When I was a kid I did yard work for an elderly widow who had stacks of old newspapers magazines that she and her husband collected. Knowing that history was my strongest subject in school, she always had new, old paper (and a glass of fruit juice) for me whenever I came over to rake leaves, shovel snow, or mow the lawn. Looking at those old newspapers always sparked my curiosity about buildings, landmarks, and people in my hometown. One of those sparks of curiosity led me to figuring out who my favorite fishing pond was named after. 

The point of sharing that little story is that looking at old newspapers can inspire students to dive into a little local history research and gain a bit of knowledge about the formation of their communities as they know them today. To that end, here are three good places for students to browse through the digital archives of old newspapers. 

Chronicling America is digitized newspaper archive hosted by the Library of Congress. The Chronicling America collection contains more than 2,600 digitized copies of newspapers printed in the United States between 1789 and 1963. You can search through the collection according to date, state in which the newspaper was published, and keyword.

In the Google Newspaper Archive you will find hundreds of digitized copies of newspapers printed around the world. In the archive you fill find newspapers published in the 19th, 20th, and 21st centuries. In this video I provide a demonstration of how to search Google’s Newspaper Archive.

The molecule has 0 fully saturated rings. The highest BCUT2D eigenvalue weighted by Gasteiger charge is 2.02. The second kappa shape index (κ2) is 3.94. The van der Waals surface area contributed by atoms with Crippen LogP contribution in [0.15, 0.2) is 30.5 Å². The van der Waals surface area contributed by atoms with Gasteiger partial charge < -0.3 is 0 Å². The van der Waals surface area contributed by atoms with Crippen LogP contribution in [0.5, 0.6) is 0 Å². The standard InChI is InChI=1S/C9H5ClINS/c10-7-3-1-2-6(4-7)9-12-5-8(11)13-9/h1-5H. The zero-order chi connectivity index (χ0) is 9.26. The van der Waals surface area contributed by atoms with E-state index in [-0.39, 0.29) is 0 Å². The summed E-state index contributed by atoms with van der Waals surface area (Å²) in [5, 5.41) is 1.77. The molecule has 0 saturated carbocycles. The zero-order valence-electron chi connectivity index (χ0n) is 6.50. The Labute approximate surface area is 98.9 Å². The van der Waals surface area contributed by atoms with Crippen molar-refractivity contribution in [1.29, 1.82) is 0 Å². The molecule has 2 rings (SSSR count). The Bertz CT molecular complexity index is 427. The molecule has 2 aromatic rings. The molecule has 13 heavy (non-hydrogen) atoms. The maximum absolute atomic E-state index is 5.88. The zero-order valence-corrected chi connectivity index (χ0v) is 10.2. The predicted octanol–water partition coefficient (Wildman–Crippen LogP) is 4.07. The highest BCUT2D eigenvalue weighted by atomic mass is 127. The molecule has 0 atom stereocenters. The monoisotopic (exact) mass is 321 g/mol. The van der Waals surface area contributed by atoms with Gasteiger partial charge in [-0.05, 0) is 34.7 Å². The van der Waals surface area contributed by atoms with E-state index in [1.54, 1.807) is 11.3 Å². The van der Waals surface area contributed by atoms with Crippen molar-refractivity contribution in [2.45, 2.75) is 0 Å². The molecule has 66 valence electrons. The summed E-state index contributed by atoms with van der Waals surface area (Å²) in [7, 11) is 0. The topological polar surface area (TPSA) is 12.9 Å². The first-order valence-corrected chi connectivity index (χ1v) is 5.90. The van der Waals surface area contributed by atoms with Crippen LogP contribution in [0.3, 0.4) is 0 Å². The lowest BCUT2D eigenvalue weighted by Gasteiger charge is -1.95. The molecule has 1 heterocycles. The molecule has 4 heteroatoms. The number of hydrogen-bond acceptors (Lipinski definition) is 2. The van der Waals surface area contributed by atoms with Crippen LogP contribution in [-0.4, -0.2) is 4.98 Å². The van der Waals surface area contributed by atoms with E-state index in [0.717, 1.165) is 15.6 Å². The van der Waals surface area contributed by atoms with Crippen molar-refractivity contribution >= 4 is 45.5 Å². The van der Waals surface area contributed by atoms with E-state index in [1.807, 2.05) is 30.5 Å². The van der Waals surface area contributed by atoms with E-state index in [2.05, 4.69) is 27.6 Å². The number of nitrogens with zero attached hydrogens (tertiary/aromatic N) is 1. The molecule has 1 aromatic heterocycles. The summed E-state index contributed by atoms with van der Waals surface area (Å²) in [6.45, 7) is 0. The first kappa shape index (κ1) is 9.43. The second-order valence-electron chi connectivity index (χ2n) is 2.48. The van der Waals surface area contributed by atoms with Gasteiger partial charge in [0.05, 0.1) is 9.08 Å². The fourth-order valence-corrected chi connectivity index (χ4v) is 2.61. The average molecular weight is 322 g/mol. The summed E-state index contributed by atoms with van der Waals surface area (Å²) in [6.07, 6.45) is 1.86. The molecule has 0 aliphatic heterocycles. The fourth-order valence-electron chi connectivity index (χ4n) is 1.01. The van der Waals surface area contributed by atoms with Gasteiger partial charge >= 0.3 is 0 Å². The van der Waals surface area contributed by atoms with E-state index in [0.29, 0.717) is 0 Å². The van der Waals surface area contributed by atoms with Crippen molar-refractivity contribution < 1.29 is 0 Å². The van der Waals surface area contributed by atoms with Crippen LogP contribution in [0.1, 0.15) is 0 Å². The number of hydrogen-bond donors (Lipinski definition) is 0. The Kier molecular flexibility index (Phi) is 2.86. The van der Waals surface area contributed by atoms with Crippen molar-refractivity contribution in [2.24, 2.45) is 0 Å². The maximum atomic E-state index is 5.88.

Last fall the Library of Congress launched a new search tool called Newspaper Navigator. Newspaper Navigator is an index of 1.5 million images published in newspapers between 1900 and 1963. You can search Newspaper Navigator by keyword and then narrow your results by date and or the U.S. state in which the newspaper was published. There is a highly detailed tutorial on how to use the LOC’s Newspaper Navigator right on its search page. In general, the Newspaper Navigator is easy to use. That said, it’s important to note that the search results are based on the tags associated with the images in the newspapers as opposed to the words on the pages themselves.

By the way, here’s the story of my favorite childhood fishing pond. 

This post originally appeared on FreeTech4Teachers.com. If you see it elsewhere, it has been used without permission. Sites that steal my (Richard Byrne’s) work include CloudComputin, Today Headline, and 711Web.

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